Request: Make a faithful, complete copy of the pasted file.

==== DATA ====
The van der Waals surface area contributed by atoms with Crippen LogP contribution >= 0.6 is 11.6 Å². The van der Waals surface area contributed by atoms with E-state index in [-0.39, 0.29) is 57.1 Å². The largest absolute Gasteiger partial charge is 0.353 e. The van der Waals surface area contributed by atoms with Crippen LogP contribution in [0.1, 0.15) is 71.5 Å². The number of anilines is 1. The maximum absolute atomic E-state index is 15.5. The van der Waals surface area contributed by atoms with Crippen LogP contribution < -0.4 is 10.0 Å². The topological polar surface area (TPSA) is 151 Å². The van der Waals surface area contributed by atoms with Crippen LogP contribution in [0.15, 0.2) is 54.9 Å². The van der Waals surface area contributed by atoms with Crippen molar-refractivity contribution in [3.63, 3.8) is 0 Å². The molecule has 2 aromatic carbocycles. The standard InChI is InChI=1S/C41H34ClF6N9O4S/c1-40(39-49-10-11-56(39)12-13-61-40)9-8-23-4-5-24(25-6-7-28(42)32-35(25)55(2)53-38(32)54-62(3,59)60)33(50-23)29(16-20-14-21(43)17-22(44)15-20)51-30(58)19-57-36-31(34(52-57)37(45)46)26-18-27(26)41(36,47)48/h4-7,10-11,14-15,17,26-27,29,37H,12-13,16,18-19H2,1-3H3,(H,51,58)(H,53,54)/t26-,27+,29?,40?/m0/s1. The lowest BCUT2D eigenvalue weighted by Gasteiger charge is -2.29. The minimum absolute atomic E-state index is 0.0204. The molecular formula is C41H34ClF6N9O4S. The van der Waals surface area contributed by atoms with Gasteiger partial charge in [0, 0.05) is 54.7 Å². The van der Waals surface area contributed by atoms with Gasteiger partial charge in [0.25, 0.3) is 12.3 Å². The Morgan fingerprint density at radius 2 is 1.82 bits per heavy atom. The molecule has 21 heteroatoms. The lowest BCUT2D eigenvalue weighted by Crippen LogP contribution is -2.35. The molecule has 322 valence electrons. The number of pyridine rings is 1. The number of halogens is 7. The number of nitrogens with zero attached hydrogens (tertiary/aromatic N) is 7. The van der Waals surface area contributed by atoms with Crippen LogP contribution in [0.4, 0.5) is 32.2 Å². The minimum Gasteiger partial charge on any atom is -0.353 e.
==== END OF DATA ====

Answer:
The van der Waals surface area contributed by atoms with Crippen LogP contribution >= 0.6 is 11.6 Å². The van der Waals surface area contributed by atoms with E-state index in [-0.39, 0.29) is 57.1 Å². The largest absolute Gasteiger partial charge is 0.353 e. The van der Waals surface area contributed by atoms with Crippen LogP contribution in [0.1, 0.15) is 71.5 Å². The number of anilines is 1. The maximum absolute atomic E-state index is 15.5. The van der Waals surface area contributed by atoms with Crippen LogP contribution < -0.4 is 10.0 Å². The topological polar surface area (TPSA) is 151 Å². The van der Waals surface area contributed by atoms with Crippen LogP contribution in [0.15, 0.2) is 54.9 Å². The van der Waals surface area contributed by atoms with Crippen molar-refractivity contribution in [3.63, 3.8) is 0 Å². The molecule has 2 aromatic carbocycles. The standard InChI is InChI=1S/C41H34ClF6N9O4S/c1-40(39-49-10-11-56(39)12-13-61-40)9-8-23-4-5-24(25-6-7-28(42)32-35(25)55(2)53-38(32)54-62(3,59)60)33(50-23)29(16-20-14-21(43)17-22(44)15-20)51-30(58)19-57-36-31(34(52-57)37(45)46)26-18-27(26)41(36,47)48/h4-7,10-11,14-15,17,26-27,29,37H,12-13,16,18-19H2,1-3H3,(H,51,58)(H,53,54)/t26-,27+,29?,40?/m0/s1. The lowest BCUT2D eigenvalue weighted by Gasteiger charge is -2.29. The minimum absolute atomic E-state index is 0.0204. The molecular formula is C41H34ClF6N9O4S. The van der Waals surface area contributed by atoms with Gasteiger partial charge in [0, 0.05) is 54.7 Å². The van der Waals surface area contributed by atoms with Gasteiger partial charge in [0.25, 0.3) is 12.3 Å². The Morgan fingerprint density at radius 2 is 1.82 bits per heavy atom. The molecule has 21 heteroatoms. The lowest BCUT2D eigenvalue weighted by Crippen LogP contribution is -2.35. The molecule has 322 valence electrons. The number of pyridine rings is 1. The number of halogens is 7. The number of nitrogens with zero attached hydrogens (tertiary/aromatic N) is 7. The van der Waals surface area contributed by atoms with Crippen LogP contribution in [0.4, 0.5) is 32.2 Å². The minimum Gasteiger partial charge on any atom is -0.353 e.